These awards will focus on two other subcategories in science communication: independent communicators (who were self-employed) and organizational communicators (who were employed by an organization).

2022 Awardees

Selected from 550 entries for works published or aired in 2021 through February 2022, this year’s award recipients are:

Science Journalist: Freelancer

Top Prize Winner:

Ben Rawlence, Black Mountains College for The Treeline: The Last Forest and the Future of Life on Earth (St Martin’s Press USA/ Vintage UK)

A superb, inspiring work that is far and away the most ambitious entry in terms of reporting, storytelling, science, and personal commitment and succeeds on all those fronts.” – Selection Committee commentary of Ben’s work


Brian Christian, Freelance

Brooke Jarvis, Freelance

Emiliano Rodríguez Mega, Freelance

Science Journalist: Early Career

Top Prize Winner: 

Katherine Wu of The Atlantic for “COVID-19 Vaccines Are Entering Uncharted Immune Territory,” “The Body’s Most Embarrassing Organ Is An Evolutionary Marvel,” “Why No One Is Sure If Delta Is Deadlier,” “Your Vaccinated Immune System Is Ready For Breakthroughs,” “What J&J Can Still Teach Us,” and “Will Omicron Leave Most of Us Immune?”

Wu is an outstanding example of an early career journalist who has a gift for selecting important topics, exploring them meticulously and thoughtfully and in an engaging way. Absolute powerhouse of a writer who beautifully points out how culture and biases influence science.” – Selection Committee commentary of Katherine’s work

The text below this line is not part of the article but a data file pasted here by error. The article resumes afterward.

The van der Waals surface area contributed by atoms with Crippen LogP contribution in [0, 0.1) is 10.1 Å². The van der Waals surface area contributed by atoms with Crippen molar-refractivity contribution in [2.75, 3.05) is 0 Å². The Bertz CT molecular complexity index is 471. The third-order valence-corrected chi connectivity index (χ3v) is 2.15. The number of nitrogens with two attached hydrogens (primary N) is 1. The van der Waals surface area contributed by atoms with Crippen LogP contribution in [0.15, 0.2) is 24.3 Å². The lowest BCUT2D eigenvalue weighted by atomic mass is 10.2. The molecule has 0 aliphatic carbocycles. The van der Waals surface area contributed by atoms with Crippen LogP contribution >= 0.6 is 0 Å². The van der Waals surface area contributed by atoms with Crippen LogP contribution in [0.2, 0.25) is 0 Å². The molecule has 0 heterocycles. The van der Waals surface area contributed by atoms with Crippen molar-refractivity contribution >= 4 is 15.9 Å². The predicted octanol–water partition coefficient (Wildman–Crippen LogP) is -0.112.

Ridwan Karim Dini-Osman, Freelance

Rodrigo Pérez Ortega, Science/AAAS

Alex Schwartz, Klamath Falls Herald and News

Science Journalist: Local/Regional

Top Prize Winner: 

Patrick Mayoyo of Next Generation Media LTD for “How Kenyan Villagers Are Using Carbon Credits And Indigenous Knowledge To Fight Climate Change Impacts” (Africa Eco News) and “Climate Change And Shift In Tectonic Plates Linked To Rising Water Levels In Rift Valley Lakes,” “Tiny Village In Kenya Using Mushroom Farming To Fight Climate Change,” “Maasai Women Defy Traditions And Opt For Nutrition To Counter Climate Change” (Daily Reporter)

Mayoyo worked hard to incorporate facts, figures, and explain clearly the science of what he was talking about whether it was fungi, carbon credits, or tectonic plates. He illustrates scientific phenomena in unique and meaningful ways by incorporating tradition and centering his work on ideas that are largely unheard of.”- Selection Committee commentary of Patrick’s work


J.D. Allen, WSHU Public Radio, Long Island, New York

Trent Knoss, Denver Museum of Nature & Science / The Institute for Science & Policy, Craig, Colorado

Brett Walton, Circle of Blue, Aurora, Nebraska

Research Scientist: Graduate Student

Top Prize Winner:

Jessica Kendall-Bar, University of California, Santa Cruz for “Eavesdropping On The Brain At Sea: A First Glimpse At Sleep In Wild Marine Mammals,” “Visualizing Life In The Deep” and “Data Driven Animation For Science Communication Promo” (YouTube), “Ocean Sciences Meeting Coastal Resilience Lab – Data Visualization Portal” (Coastal Resilience Explorer), and “Hawaii’s ‘million-Dollar Reefs’ Need More Funding To Protect Us, Study Finds” (Star Advertiser)